(CAVEAT: ain’t got no “pitchers”, so hope prose offers insights)
In Des Moines/IA, pause for an oil change @ Wal-Mart. It’s intake guy scopes my CA license plates and begins chatting how, when he came to the US from El Salvador, he stayed with a cousin in Southern CA. He got involved romantically with a local woman with relatives in IA, and when times got bad, they moved. For each of them, a snowy winter was something new. He says he’s “used to Winter, now”, but wonder whether, given a chance, he/they might well go west.
Get on I-80, and, excepting q brief stop at Herbert Hoover National Monument, drive thru to my cousin Marge’s place in Northbrook/IL.
Her husband Bruce is on hand to greet me, and soon, am comfortably back “in the bosom of my family” like some returned Prodigal Son.
(Although San Francisco continues to be “home”, Midwest places of my youth retain a claim on my emotions. In Chicago, Mozart Elementary School’s playground where a buddy, “Butch” Kummerow & I once played scrub basketball with neighborhood heroes George and Ed Mikan; Wrigley Field bleachers where night-working “old men” who spoke Eastern European languages introduced me to beer; Fullerton Avenue’s Liberty Theater where Saturday afternoon was my destination for cowboy “shoot ‘m ups”. Round Lake, which was our “blue collar” option and my cousins functioned as siblings; and Libertyville, where classmates offered an upper-middle-class option to pursue)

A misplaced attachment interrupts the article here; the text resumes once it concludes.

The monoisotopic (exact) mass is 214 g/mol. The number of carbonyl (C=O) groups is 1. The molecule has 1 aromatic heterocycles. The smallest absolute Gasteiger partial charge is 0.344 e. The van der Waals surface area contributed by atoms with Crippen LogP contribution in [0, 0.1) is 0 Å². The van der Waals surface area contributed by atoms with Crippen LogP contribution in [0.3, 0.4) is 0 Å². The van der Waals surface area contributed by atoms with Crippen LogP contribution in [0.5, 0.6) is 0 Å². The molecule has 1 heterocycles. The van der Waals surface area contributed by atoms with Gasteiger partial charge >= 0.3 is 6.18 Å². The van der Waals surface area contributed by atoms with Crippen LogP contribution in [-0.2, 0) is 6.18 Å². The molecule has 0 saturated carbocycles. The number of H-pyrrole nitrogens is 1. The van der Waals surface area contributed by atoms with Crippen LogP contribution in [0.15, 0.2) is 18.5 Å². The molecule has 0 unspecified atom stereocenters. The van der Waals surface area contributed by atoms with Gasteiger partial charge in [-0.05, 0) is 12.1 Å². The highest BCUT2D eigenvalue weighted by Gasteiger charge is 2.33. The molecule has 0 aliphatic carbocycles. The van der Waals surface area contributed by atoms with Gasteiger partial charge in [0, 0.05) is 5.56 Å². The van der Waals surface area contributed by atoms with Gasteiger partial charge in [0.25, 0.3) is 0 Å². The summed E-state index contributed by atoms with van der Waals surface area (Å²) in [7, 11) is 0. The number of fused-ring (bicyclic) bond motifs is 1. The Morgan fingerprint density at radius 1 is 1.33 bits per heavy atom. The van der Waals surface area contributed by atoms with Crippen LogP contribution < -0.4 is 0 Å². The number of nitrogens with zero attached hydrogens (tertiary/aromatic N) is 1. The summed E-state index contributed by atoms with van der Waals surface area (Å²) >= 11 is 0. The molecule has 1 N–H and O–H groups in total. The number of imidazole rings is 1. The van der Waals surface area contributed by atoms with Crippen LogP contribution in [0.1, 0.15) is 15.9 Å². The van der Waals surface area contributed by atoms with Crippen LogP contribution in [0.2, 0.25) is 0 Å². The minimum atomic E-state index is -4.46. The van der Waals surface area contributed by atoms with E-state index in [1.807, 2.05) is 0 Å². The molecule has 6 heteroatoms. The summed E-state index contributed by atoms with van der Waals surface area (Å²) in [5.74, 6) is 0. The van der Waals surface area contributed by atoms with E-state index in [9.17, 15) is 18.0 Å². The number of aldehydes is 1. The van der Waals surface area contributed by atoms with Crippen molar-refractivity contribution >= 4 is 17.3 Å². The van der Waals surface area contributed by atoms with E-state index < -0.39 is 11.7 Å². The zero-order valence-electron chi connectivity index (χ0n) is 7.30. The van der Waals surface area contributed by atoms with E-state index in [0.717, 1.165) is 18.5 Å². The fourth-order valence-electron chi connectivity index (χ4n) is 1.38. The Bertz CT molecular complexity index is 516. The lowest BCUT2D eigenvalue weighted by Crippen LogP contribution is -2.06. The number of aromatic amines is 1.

Soon, we are “knee deep” in conversation: film, books, religion, politics, sports… there are no boundaries, no “off-limit” subjects: where differences of opinion generate queries about what “supports” a given position
Pause briefly to gather food/booze as “entry card” to our Libertyville High School “Class of 1952” reunion.
We gather at home of Janet Volino Matthews: a small residue, some 60+ years later, of a young and hope-filled group brought up in shadows of “MAD” atomic annihilation and a far-off war in a small Asian country, Korea, few of us could have located on a world map.
Some of us remain “locals”; some “nearby”; some “far away”: all drawn back by some sense of personal communion. (Someone points out an interesting statistic: out of roughly 120 students, ten choose to ”partner” in five long-term marriages; and another, widowed pair, made a similar choice later in life.)
We speak briefly of the ill; yet, tacitly, withhold conversation of those of us already dead: our own mortality remains a private, hidden subject.
What we DO, is eat, and drink, and share stories of our lives, and lives of our children/grandchildren. We speculate on local issues (“WILL Libertyville’s lovely library have its architectural equilibrium besmirched with a modern addition?”), national issues (“Will our grandchildren have economic opportunities as extensive as were ours?”), international issues (“Why must we be this world’s policeman?”).
We talk about (as older people do) our various physical impairments and our frustrations that body and mind are deteriorating after 80 years of use. Some of us speak of travels: places we have visited which have left indelible impressions upon our memories.
But, mostly, we simply warm ourselves in a nostalgic “spa” of camaraderie… a sense of shared values and choices despite Life’s winds having scattered us hither and yon. We have survived, and, in an emotional/psychological sense, prospered.
Sunday proves a “quiet” (in Marge’s house, activity is a “baseline”) day: their daughter Maren and three pre-teen grand/children vitalize their house. Monday evening, Marge hosting her “women friends” encourages Bruce & I to head for a film (Richard Linklater’s “Boyhood”) in nearby Highland Park.
We wander out to Elgin/IL to lunch with cousin Wayne, and his “newly re-hipped” wife Peg (a week after her hip replacement, Peg is walking, albeit slowly, with a cane). Again, lunch is a wonderful chance to share “Present” and “Past”: so we segue back to their place to continue. Their son Todd (a skillful balancer as independent businessman and active rock musician) stops by, and conversation expands.